How to completely screw up your time in the craft beer biz, and other stuff too...
Read time approx. 4 min.
None of us appreciated the likes of A-B InBev and MillerCoors meddling in the realm of craft beer, but at least those companies did it with some intention and with varying degrees of success. On the other hand, Constellation Brands, the massive beer company that controls the most-popular Mexican beers in the USA, bumbled into the craft beer game with its arms flailing and its head spinning. Now it is running away, tail between its legs. You'll find that story, and more, on today's Taster Tray.
Gracias, adiós y buenas noches
Last week we shared the news that Anheuser-Busch InBev sold Appalachian Mountain Brewing back to the brewery's original founders. This week we share another story about Big Beer hopping off the craft beer train. Constellation Brands (Corona, Modelo, Pacifico, etc.) just sold the last two craft breweries in its portfolio back to the original owners.
First up, Florida's Funky Buddha Brewery is now back in the hands of Ryan and KC Sentz, the original owners. The Sentz brothers (above) said that Funky Buddha will move forward with a “focus on beverage innovation, new consumer experiences, and additional product lines.”
But that ain't all. Last week we also learned that Constellation Brands sold Texas-based Four Corners Brewing back to its original owners. So let's recap Contellation's less-than-successful dance with craft beer:
The Ballast Point Blunder. In 2015 Constellation acquired San Diego-based Ballast Point Brewing for $1 billion. In late 2019 it sold Ballast Point to Chicago-based Kings & Convicts Brewing for $41.1 million.
The Funky Buddha Flail. In 2017, Constellation acquired Funky Buddha Brewery. The company underwent two separate rebranding efforts in the following years but apparently never achieved the kind of growth and profitability Constellation imagined. Now sold back to the original owners. Terms not disclosed.
The Four Corners Freefall. In 2018, Constellation acquired Dallas-based Four Corners Brewing. Since its acquisition, Four Corners' annual production has declined from about 12,000 barrels annually to about 5,000 barrels last year. Now sold back to the original owners. Terms not disclosed.
Thank you, goodbye and good night. As Constellation exits the craft beer scene, the company learned an important lesson: stay in your lane. Words for us all to live by.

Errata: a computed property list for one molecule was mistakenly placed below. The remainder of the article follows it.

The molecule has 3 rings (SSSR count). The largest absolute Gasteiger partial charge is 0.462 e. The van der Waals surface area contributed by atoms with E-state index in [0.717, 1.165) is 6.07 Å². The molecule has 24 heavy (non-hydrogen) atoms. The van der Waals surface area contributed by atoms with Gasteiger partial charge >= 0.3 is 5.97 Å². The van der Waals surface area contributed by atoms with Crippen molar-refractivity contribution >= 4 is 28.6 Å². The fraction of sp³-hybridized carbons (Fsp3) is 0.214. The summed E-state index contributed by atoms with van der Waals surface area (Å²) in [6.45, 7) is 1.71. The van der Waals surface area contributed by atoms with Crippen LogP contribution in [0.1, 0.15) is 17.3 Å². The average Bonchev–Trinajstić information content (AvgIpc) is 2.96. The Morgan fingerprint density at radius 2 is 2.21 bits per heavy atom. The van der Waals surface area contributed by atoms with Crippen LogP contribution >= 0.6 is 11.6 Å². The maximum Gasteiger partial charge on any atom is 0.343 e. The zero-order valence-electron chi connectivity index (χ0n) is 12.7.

You do you. We won't judge
Ninkasi Brewing, a regional-sized craft brewery based in Eugene, Oregon, has undergone three ownership changes in the past four years. The latest was announced yesterday. Ninkasi is merging with Wings & Arrow, a consolidated alco-bev company with a number of individual brands across a spectrum of the alcohol beverage biz: Ashland Hard Seltzer, Mucho Aloha Hard Lemonade, Villager Spirits canned cocktails, and Wings & Arrow beer.
The new company, Great Frontier Holdings, will become one of the largest independent alcohol beverage producers in the Western USA. The brewery now becomes part of a larger company diversified across the alcohol industry, which should provide Ninkasi with something of a safe harbor.
Ninkasi Brewing was founded in 2006. Its production volume peaked in 2015 at about 110,000 barrels per year. By 2022, that number dropped to about 61,000 barrels. Even at that "smaller" size, it is what we call a large regional craft brewery (our own definition). Ninkasi's distribution footprint includes all of the Western U.S. and some of Western Canada. For all of its products, Great Frontier intends to push its distribution footprint deeper into those regions.
One of the great things about craft breweries is that each is a unique entity. To a certain extent, each craft brewery exists in its own universe, with its own way of fitting into its local and regional market. As we said a couple of weeks ago, it's time for craft beer to create its own version of "the new normal." In these dynamic times, what works for Ninkasi Brewing may not work for any other brewery. Moving forward, remember there's no defined path, no roadmap or playbook. You do you. We won't judge.
Dare I say, good news?
Late last week the National Beer Wholesalers Association released its monthly Beer Purchaser's Index (BPI), which essentially provides a snapshot of what beer wholesalers are feeling right now as compared to the same month last year. For the first time in many months, the Craft Beer BPI is up compared to the previous year. That is, we're still in a state of "contraction," but not so much as this time last year. We are taking this as good news. (Learn what the BPI means here.)
Here's some of the feedback we received from last week's newsletter.
dj.gmur@... said: “Thanks for the coverage of mergers and acquisitions. I am not optimistic about the fate of acquired breweries. All I can picture is the Whitbread "Tour of Destruction" T-shirt I once owned, sourced from CAMRA”
Whoa, dj.gmur! That's an obscure reference to the 1990s beer scene in the U.K. We're impressed! And you're welcome for the coverage of all the M&As. No shortage of 'em these days.
So how did we do this week?
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This week's Taster Tray was composed by Kendall Jones.